Wine maker Changyu's strong results in 2008, coming as it does in the midst of a global downturn, has buoyed domestic investors.
Changyu, which was supposed to release its 2008 results on Friday, was forced to release the numbers yesterday to correct UK-based Canadean's claim that Changyu had become the No 7 wine producer in the world.
Canadean, the world's leading beverage researcher, had ranked the Chinese wine maker higher from its No 10 ranking earlier, based on its projection of Changyu's revenue of US$890 million for 2008.
However, in a statement to the Shenzhen Stock Exchange, Changyu said sales in 2008 was 3.45 billion yuan, or US$505.48 million, 43 percent lower than Canadean's estimate. Its profit for 2008 rose 24.09 percent from a year earlier to 1.18 billion yuan, on the back of a 26.49 percent surge in sales.
How the company would fare in the Canadean ranking system after its actual sales numbers was not clear at this point, but the company's performance looks impressive nonetheless, stock analysts said.
"Changyu's 2008 figures are surprisingly robust and absolutely beyond our expectations," said Teng Wenfei, analyst at Shanghai Securities.
What makes Changyu stand out among global wine makers was its resistance to the normal business cycle. Its performance in the last quarter of 2008, after the outbreak of the financial crisis, bettered that of the previous three quarters when the global economy was still in relatively sound health.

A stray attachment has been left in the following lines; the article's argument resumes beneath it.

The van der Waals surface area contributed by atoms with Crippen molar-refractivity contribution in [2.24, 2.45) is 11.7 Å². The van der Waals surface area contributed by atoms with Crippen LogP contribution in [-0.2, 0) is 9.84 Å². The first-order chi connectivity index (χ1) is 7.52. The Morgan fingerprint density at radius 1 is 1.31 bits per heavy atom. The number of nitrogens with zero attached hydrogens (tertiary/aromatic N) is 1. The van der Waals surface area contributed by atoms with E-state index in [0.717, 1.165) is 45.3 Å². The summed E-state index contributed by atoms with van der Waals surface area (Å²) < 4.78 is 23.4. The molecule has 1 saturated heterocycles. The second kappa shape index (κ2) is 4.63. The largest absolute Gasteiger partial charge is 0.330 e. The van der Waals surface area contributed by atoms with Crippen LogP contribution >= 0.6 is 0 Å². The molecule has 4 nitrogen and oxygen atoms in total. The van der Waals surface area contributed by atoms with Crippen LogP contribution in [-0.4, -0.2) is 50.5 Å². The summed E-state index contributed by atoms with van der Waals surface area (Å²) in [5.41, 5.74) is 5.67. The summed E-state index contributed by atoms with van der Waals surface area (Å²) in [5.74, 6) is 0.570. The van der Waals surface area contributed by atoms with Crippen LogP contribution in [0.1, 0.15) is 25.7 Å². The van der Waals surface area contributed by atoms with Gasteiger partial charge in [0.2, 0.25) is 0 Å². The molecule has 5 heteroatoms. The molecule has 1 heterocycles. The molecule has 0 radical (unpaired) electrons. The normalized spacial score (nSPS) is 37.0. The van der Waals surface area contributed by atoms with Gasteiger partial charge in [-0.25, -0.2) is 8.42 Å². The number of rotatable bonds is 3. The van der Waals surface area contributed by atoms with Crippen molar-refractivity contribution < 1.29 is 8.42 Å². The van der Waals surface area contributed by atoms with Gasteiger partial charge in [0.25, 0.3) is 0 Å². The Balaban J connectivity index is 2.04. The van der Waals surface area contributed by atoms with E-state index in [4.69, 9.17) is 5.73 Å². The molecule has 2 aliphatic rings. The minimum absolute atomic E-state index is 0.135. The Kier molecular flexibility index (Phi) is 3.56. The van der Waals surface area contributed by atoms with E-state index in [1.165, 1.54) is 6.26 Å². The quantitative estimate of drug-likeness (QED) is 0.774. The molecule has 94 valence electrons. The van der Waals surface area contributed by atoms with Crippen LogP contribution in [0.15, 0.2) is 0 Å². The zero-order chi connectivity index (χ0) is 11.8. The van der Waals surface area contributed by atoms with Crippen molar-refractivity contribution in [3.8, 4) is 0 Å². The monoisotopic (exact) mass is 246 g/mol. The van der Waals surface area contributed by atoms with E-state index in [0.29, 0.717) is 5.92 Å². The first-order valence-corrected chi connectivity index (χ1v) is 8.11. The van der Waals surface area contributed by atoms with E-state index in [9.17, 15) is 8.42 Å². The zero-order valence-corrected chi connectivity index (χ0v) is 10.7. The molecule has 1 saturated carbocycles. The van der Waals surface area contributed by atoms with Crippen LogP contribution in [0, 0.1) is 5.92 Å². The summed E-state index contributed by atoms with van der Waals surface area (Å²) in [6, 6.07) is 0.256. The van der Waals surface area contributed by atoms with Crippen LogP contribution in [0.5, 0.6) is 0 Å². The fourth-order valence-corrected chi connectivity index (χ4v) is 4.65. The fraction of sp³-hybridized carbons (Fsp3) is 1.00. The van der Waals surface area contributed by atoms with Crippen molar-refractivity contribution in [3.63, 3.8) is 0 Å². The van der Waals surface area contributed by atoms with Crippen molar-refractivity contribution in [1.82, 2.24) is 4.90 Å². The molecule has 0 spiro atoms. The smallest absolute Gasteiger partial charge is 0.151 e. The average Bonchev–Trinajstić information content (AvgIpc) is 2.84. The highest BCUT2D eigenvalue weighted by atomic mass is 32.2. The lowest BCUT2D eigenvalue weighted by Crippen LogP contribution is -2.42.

Changyu posted a net profit of 300 million yuan in the last three months of 2008 compared to 272 million yuan in the 2008 first quarter, 129 million yuan in the second and 189 million yuan in the third quarter.
Changyu attributed the robust growth to "strong demand, good control of costs and management fees, and reduction of corporate income tax rate from 33 to 25 percent (since January 2008)".
Although the China market was seen to be the most resilient in the world, it has not been immune to the economic downturn. Indeed, wine output volume began to slide from its peak in June, which brought down the whole year growth to 23.6 percent despite a first-half growth of 63.6 percent.
But analysts said China's wine market has the potential for explosive growth over the longer term. China Jianyin Investment Securities predicted the country's annual wine consumption would double in five years.
International wine makers are now turning to China as their largest markets, the US and the EU, have shrunk almost overnight. According to Canadean, the top 10 wine makers' sales for 2008 dropped by 4.6 percent year-on-year.
A slew of imported wines from markets including Chile and Australia are entering the low-end segment. "These will be adding pressure on domestic producers such as Changyu," said Teng.
Changyu, Greatwall and Dynasty are the top three local players, with a 40 percent share of the domestic market. Around a 30 percent share is held by foreign brands.
The low- and mid-end segment generates a profit margin of 20 to 30 percent, while the high-end profit margins could be as high as 70 percent.
"Changyu will be targeting the mid- and high-end in 2009," said Zhou Hongjiang, Changyu's general manager. The firm now owns 20,000 acres of high-quality vineyards in China. It plans to increase this to 32,949 acres in three years.
(China Daily April 8, 2009)